Microsoft Unveils Office 'Fourth Pillar'

The software titan steps into the solutions space with a series of packages that sit on top of Office and can jumpstart efforts like Sarbanes-Oxley compliance.
Posted September 22, 2003
By

Thor Olavsrud


In an effort to make its Office System more useful in common organizational tasks -- and give partners a stepped up sales pitch -- Microsoft Monday unleashed one last surprise in its vision of what constitutes its new system, with the unveiling of the Microsoft Office Solution Accelerator program.

The program brings Office into the solutions space by focusing on providing packages that will help customers take their existing Microsoft applications and systems and streamline organizational tasks, like implementing compliance with the Sarbanes-Oxley Act or jumpstarting Six Sigma implementations.

Anders Brown, group product manager of the Information Worker New Markets Group at Microsoft, told internetnews.com that Office System -- slated to launch on Oct. 21 -- now consists of four main pillars: programs, servers, services and now solutions.

"An Office Solution Accelerator is really an integrated set of software components, templates and architectural guidance," Brown said.

The idea is to give Microsoft partners the tools to go beyond just integration by helping them provide a complete, end-to-end solution to customers, based around integrating, configuring and customizing Office Solution Accelerators. Through the Accelerator packages, Brown said partners will be able to spend less time integrating Microsoft products and dedicate more time on higher value-add services specific to their expertise.

"The Office Solution Accelerators will allow us to quickly relate customers pains to demonstrable solutions; this capability was always expensive and time-consuming in the past," said Rob O'Dell, National Solutions director for Immedient, a Microsoft Gold Certified Partner specializing in solution deployment and integration. "They enable customers to quickly leverage their investments in the Microsoft platform, while being assured of the best architectural approach and ongoing enhancements in functionality. This will positively impact the top and bottom line for customers."

This isn't the first time Microsoft has ventured into the solutions space with its products (it offers Management Pack Modules, out-of-the-box solutions for its servers and applications), but it is the first time it has done so with Office, Joe Wilcox, Microsoft analyst with Jupiter Research, told internetnews.com. Wilcox said the program synchs with Microsoft's new thinking when it comes to its productivity suite.

"In the past, Microsoft sold Office on the features. What has it got? Now Microsoft is stepping back and trying to sell Office more on what you can do with it," Wilcox said.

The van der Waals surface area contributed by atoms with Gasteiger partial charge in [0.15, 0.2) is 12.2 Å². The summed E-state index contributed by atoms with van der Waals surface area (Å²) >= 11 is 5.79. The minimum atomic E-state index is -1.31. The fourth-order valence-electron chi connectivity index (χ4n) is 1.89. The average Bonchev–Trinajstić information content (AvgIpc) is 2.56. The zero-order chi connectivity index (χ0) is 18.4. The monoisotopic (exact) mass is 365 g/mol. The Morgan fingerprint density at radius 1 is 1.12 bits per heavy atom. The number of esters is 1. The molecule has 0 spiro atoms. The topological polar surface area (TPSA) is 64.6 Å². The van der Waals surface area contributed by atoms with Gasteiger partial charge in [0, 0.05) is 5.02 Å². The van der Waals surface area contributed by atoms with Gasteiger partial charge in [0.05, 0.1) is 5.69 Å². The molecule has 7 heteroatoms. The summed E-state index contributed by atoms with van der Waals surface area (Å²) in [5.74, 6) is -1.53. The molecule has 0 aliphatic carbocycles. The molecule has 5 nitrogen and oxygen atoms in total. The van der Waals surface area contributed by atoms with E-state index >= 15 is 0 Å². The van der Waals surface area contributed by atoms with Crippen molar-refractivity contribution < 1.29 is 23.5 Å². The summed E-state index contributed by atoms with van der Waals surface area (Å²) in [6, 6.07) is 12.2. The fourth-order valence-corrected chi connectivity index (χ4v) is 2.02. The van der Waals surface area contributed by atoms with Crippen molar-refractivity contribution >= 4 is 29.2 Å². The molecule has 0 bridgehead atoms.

"Microsoft is really trying to reinvent Office and shift the focus away from the individual applications toward what businesses can do with the entire package," he said. "So the company has been working on what it calls 'scenarios' around which businesses might use Office. You'll see this same approach adopted with other products, particularly as Microsoft begins to advance its Windows Longhorn platform. The benefit is really for Microsoft's channel partners, probably more than the customer."

Wilcox explained that Microsoft does not have a broad sales force. Instead, it relies on local resellers and system integrators to go out into the field and sell its products.

"The company has every incentive to try to help them do that," he said.

He added, "Microsoft wants to communicate the value of Office 2003. The company wants people to adopt the new product as quickly as possible. These packages are one way to do that."

Brown noted that the company is training its partners to sell the new solutions, and will host 200 partners at its Redmond campus for a training event next week.

"We fully expect partners to trade service offerings around these," Brown said.

Microsoft will begin releasing the first seven accelerators this fall. Brown said the initial packages aim to streamline tasks in areas like finance, operations, sales and human resources. Future efforts will focus on additional packages aimed at information workers in those areas.

Initial packages will include:

  • Office Solution Accelerator for Sarbanes-Oxley, which Microsoft said will help organizations address key compliance needs like business process documentation and distributed certification
  • Office Solution Accelerator for XBRL, aimed at streamlining the financial reporting process through the utilization of Extensible Business Reporting Language , which the company said would allow customers to standardize internal and external financial information management processes, in order to provide increased financial transparency and support for new financial compliance legislation
  • Office Solution Accelerator for Recruiting, designed to help human resources departments integrate recruiting tools
  • Office Solution Accelerator for Proposals, intended to streamline the proposal creation process
  • Office Solution Accelerator for Six Sigma, which seeks to help organizations manage Six Sigma projects
  • Office Solution Accelerator for Business Scorecards, which aims to simplify management of key performance initiatives
  • Office Solution Accelerator for Excel Reporting, which seeks to extend Excel's reporting capabilities for freeform analysis and reporting, streamlining report creation.

"All of them are essentially built on top of the Office System," Brown said. He added, "This is really about listening to customer feedback. They're saying 'hey, we want more ongoing value in-between large releases of Office.'"

Brown said Microsoft will provide guidance on pricing and licensing at a later date.






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